Trump and Sanders have gone through a series of debates against rivals within their parties, but Republican and Democratic candidates traditionally do not debate each other until the parties have selected their respective nominees.
Republican Donald Trump and Democrat Bernie Sanders could be heading to an unconventional face-off in California, after the two presidential candidates expressed an interest in squaring off in a one-on-one debate.
That would leave Democratic front-runner Hillary Clinton on the sidelines in another bizarre twist to an unconventional election season.
Sanders, a US senator from Vermont, is still running behind Clinton in the battle for the Democratic presidential nomination. Trump reached the number of delegates needed to secure the party's presidential nomination on Thursday, the Associated Press reported on Thursday, citing its own delegate count.
In an appearance on ABC's "Jimmy Kimmel Live" late on Wednesday, Trump said he was willing to participate in a debate with Sanders.
"If I debated him, we would have such high ratings," the billionaire New York developer and former reality TV star said. "I think I should ... take that money and give it to some worthy charity."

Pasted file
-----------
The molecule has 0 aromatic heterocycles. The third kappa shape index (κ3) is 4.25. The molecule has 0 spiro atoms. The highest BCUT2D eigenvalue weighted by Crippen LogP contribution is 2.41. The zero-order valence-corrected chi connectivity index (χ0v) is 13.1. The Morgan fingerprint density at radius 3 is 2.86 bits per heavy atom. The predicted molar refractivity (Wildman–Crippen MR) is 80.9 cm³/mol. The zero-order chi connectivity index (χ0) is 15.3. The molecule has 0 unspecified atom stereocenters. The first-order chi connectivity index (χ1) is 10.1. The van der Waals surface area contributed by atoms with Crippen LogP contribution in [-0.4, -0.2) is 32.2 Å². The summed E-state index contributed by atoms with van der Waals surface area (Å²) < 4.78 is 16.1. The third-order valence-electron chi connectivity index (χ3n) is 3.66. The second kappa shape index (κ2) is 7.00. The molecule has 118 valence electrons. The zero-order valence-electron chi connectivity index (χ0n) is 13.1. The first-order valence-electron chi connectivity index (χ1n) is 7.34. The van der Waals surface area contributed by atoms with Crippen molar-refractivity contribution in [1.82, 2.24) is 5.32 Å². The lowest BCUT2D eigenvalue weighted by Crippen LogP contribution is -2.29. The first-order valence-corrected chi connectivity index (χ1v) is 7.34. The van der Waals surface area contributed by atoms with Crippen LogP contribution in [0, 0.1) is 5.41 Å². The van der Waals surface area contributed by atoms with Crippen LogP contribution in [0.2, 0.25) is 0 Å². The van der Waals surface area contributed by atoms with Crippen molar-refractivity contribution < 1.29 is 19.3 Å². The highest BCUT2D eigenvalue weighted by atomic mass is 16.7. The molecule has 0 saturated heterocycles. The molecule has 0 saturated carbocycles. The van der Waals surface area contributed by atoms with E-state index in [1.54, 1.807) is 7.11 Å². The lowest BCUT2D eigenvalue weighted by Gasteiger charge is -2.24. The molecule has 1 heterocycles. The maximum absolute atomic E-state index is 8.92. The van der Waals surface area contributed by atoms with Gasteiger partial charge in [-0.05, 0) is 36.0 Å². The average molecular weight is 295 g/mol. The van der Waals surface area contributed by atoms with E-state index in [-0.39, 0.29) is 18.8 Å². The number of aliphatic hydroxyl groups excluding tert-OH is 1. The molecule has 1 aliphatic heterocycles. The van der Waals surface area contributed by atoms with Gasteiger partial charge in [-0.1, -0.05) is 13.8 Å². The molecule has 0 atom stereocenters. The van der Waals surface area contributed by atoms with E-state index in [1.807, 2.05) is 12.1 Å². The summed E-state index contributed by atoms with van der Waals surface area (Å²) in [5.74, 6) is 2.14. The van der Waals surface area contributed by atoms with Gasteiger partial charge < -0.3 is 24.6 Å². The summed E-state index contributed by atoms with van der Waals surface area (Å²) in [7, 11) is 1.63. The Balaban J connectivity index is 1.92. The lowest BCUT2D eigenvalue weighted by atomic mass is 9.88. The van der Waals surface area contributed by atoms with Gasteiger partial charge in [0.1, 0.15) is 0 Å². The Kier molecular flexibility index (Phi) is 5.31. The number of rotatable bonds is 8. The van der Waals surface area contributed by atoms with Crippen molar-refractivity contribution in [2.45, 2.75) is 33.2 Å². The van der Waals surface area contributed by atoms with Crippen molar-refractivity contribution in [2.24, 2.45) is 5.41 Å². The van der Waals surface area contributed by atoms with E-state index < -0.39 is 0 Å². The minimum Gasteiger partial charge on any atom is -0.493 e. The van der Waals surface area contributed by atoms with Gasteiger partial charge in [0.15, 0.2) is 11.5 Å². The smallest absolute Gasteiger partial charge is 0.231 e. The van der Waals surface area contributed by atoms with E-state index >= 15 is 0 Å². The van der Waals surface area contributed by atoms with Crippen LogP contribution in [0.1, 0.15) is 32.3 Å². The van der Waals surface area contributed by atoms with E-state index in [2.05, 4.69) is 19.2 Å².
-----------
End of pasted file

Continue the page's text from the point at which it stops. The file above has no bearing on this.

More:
Sanders appeared to agree in a post on Twitter on Thursday.
"Game on," he tweeted. "I look forward to debating Donald Trump in California before the June 7 primary."
Trump and Sanders have gone through a series of debates against rivals within their parties, but Republican and Democratic presidential candidates traditionally do not debate each other until the parties have selected their respective nominees.
The hashtag #BernieTrumpDebate began trending in the United States with news of the possible debate.
Trump spokeswoman Hope Hicks said in an email to Reuters on Thursday that there were no formal plans yet for such an event. Representatives for the Sanders campaign did not immediately respond to a request for comment.
Kimmel said he asked Trump about the debate at the suggestion of Sanders, who is scheduled to appear on the show Thursday night.
Sanders, a democratic socialist who was elected to Congress as an independent and has made economic equality a keystone of his campaign, has criticized Clinton for backing out of an agreement to debate before the California primary.
The Clinton campaign did not immediately respond to a request for comment on a possible Trump-Sanders debate.
Clinton has tried to woo Sanders supporters as she works to secure the party's nomination for the Nov. 8 election. But some worry that his supporters - who are largely young, working-class and disillusioned with the Democratic Party establishment - will turn instead to political neophyte Trump, who has championed a populist agenda.
Sanders has said he will do everything he can to ensure that Trump does not win the White House.